Tuesday, May 17, 2011

Poetry Jam Theme for May 23

I have shook off the rain that soaked us here (who knew the power of a poetry theme could be taken so literally by the Weather Man in the Sky?). We have et us some good grub and we await the arrival of our Poetry Bus rider friend Rachel, et al, here in not so sunny California. Mi casa is a pit stop on her USA tour. Maybe if I keep our theme simple, she will take time from gawking and dash off a poem.

I asked to host the Poetry Jam blog for the upcoming Monday, May 23, for a reason: my long-gone father's birthday falls on May 24. Dad was a child of the Depression, a self-made man born in Oklahoma and transplanted to a small town in rural California. He was a poet in his way, a honky-tonk poet. I'm posting a photo of him in his prime.

The theme for our Poetry Jam this coming Monday, then, will be your choice of two wide-open topics, fertile ground for the Muse:

1) Write a poem about Father, fatherland, daddy dearest, your experience of fatherhood, the father you never had, your father or your own fatherhood, or the father of your children, or the father of your father, or your Heavenly Father, or go father afield and do what you will with the notion of fathers.

2) Write a honky-tonk song. Wikipedia's discussion of honky-tonk music is here.

Visit the Poetry Jam site at to link up later this week. Hopefully, I'll be able to figure out Mr. Linky's foibles.

Monday, May 16, 2011

Tempestuous Sky

I’ve been a bad blogger but a good gardener thus far this month. My surgically altered and mending hands have created a veggie garden for my daughter Milo and I to share. They’ve rejuvenated drip lines and sprinklers. They’ve tended all the dahlias and roses painstakingly, and they’ve repotted, transplanted, pruned, and fertilized everything. They've made one gopher R.I.P. They’ve pulled millions of weeds.

I apologize to all my blog friends for neglect. I’ve poured all my energy into the soil and the plants. Six weeks ago the doctor diagnosed a severe vitamin D deficiency and I’ve sought the sun for help. A new anti-depressant, cheap and non-toxic, has solved my insomnia problem, thank God, but it has a grogginess side effect. It’s a time of transition, and I’m happy about an evolution.

One of the transitions involves the world-famous Poetry Bus. It has trundled off to the Bus Yard in the Sky. Its poet riders have formed the worldwide Poetry Jam in retaliation, jamming on Mondays, with our new blog site linking us all. You’re welcome to join in.

This week’s theme is Thunder and Lightning. In a nice synchronicity, my bit of California is enjoying a tad of that this week. However, the muse has gone mum with all the gardening, I guess. So I’ve pulled a stormy piece from the archives to offer as my riff. But first, here’s a little relevant artifact from my family history, invented, perhaps, by my father:

Thunder roared and lightning flashed!
A tree fell down, and a frog got smashed!

And now for some real tempestuous weather. Today is my 19th wedding anniversary, and let it be known that the narrator of this piece is NOT moi.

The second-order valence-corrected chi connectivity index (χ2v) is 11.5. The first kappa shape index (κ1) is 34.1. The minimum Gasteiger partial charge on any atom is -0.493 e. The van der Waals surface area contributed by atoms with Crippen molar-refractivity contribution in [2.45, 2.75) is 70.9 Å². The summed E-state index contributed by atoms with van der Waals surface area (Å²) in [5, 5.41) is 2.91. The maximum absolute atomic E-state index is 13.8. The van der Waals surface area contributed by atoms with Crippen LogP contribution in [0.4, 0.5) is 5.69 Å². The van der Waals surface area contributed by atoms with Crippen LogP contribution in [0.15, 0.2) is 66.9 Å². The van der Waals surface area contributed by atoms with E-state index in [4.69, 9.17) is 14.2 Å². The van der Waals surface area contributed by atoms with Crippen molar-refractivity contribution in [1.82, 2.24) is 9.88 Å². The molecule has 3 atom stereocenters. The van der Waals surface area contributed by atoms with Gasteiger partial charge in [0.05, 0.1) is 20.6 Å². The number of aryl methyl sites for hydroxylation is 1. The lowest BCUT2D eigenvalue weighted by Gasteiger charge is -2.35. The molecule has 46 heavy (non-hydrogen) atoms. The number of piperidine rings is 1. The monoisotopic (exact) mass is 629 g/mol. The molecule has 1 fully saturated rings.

The wind stirs in the leaves of the trees—
sounds like a stream chuckling down a stony shoal
sounds like surf supping at the shore
sounds like kindness if I can conjure that stream, that shore

In truth, menace rises beyond the window
violence edging over the horizon
and stalking this way. I have silenced the radio
and shuttered the television, and now I lie

my eyes closed on the sofa under the window
I have drawn the shade so I am not tempted
to see, may rather remain in my reverie
of the wind susurrant in the sycamores, murmuring

its love for me, and not your red rage roiling
down the road to burst into this house with all the glee
of an invasion, and not your shoddy rape
of what little mercy lives in me, your beloved wife.

Tonight's anniversary supper ended in chocolate decadence cake with lime sauce (for Joe) and creme broule (for me). I now lumber happily off to don elasticized pajamas and ponder wedded bliss...

Photo credits: unattributed work found via Google

Wednesday, May 11, 2011

It’s easier to eat crow warm while it's warm

I made a mistake in one of my magazine articles last month and I had to write an erratum for the upcoming issue. For fun I looked up quotes on the subject of being wrong:

“When you realize you've made a mistake, make amends immediately. It's easier to eat crow while it's still warm.” This is attributed to a gent named Dan Heist and seems to be the only thing he’s noted for. I couldn’t find anything else about him.

And then there was this from Yogi Berra, who knew whereof he spoke: “We made too many wrong mistakes.”

I especially liked this one from British broadcaster John Peel: “I never make stupid mistakes. Only very, very clever ones.”

My blunder was just sloppy research, not clever, but it got me thinking about a recurring topic in my household: How can two people with opposing viewpoints hold a courteous discussion, supposing one of them thinks the other is mistaken?

After two decades of discussing things with me, my husband, Joe, has a viable answer. In fact, he often is asked by friends if he will perform marriage counseling services for them (he politely declines). “The four most important words in a marriage,” he says, “are ‘Honey, I was wrong.’”

He’s right. I’ve forgiven him countless times. And vice versa. I know his method works because we celebrate 19 years of wedded bliss next week. Ogden Nash put it this way: “To keep your marriage brimming, With love in the loving cup, Whenever you're wrong, admit it; Whenever you're right, shut up.”

Mistakes can be useful in personal relationships. They give us the opportunity to be wrong for a change, which is restful since we all work so hard to be right all the time.

I’ve noticed we’re pretty quick to tell somebody he or she is wrong, especially when it concerns politics, religion, and family matters. This is based on faulty logic, that two people can’t both be right at the same time. It’s the gunslinger in us. “There’s room for only one opinion in this town, and that’s mine.”